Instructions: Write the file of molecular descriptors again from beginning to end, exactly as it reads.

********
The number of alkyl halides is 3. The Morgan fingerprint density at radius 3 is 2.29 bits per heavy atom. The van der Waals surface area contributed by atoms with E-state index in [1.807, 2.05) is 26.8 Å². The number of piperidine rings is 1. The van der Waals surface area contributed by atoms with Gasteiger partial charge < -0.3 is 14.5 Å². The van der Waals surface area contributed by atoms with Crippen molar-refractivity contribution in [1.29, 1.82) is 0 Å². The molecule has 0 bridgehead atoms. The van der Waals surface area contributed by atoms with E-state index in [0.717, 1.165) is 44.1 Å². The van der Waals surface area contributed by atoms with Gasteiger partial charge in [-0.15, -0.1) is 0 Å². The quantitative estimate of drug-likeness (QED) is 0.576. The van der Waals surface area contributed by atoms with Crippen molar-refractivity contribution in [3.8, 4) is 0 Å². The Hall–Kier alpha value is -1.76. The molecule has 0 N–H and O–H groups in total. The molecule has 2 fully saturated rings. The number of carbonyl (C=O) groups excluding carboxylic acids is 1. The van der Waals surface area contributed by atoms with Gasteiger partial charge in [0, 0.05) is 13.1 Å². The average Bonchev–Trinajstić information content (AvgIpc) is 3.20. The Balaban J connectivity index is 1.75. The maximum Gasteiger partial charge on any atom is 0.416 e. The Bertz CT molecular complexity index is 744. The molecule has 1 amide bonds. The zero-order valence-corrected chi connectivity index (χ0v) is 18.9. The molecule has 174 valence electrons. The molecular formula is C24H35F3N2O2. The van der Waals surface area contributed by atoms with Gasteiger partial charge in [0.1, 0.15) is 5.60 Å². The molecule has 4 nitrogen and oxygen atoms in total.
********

The number of alkyl halides is 3. The Morgan fingerprint density at radius 3 is 2.29 bits per heavy atom. The van der Waals surface area contributed by atoms with E-state index in [1.807, 2.05) is 26.8 Å². The number of piperidine rings is 1. The van der Waals surface area contributed by atoms with Gasteiger partial charge < -0.3 is 14.5 Å². The van der Waals surface area contributed by atoms with Crippen molar-refractivity contribution in [1.29, 1.82) is 0 Å². The molecule has 0 bridgehead atoms. The van der Waals surface area contributed by atoms with E-state index in [0.717, 1.165) is 44.1 Å². The van der Waals surface area contributed by atoms with Gasteiger partial charge in [-0.15, -0.1) is 0 Å². The quantitative estimate of drug-likeness (QED) is 0.576. The van der Waals surface area contributed by atoms with Crippen molar-refractivity contribution in [3.8, 4) is 0 Å². The Hall–Kier alpha value is -1.76. The molecule has 0 N–H and O–H groups in total. The molecule has 2 fully saturated rings. The number of carbonyl (C=O) groups excluding carboxylic acids is 1. The van der Waals surface area contributed by atoms with Gasteiger partial charge in [0, 0.05) is 13.1 Å². The average Bonchev–Trinajstić information content (AvgIpc) is 3.20. The Balaban J connectivity index is 1.75. The maximum Gasteiger partial charge on any atom is 0.416 e. The Bertz CT molecular complexity index is 744. The molecule has 1 amide bonds. The zero-order valence-corrected chi connectivity index (χ0v) is 18.9. The molecule has 174 valence electrons. The molecular formula is C24H35F3N2O2. The van der Waals surface area contributed by atoms with Gasteiger partial charge in [0.1, 0.15) is 5.60 Å². The molecule has 4 nitrogen and oxygen atoms in total.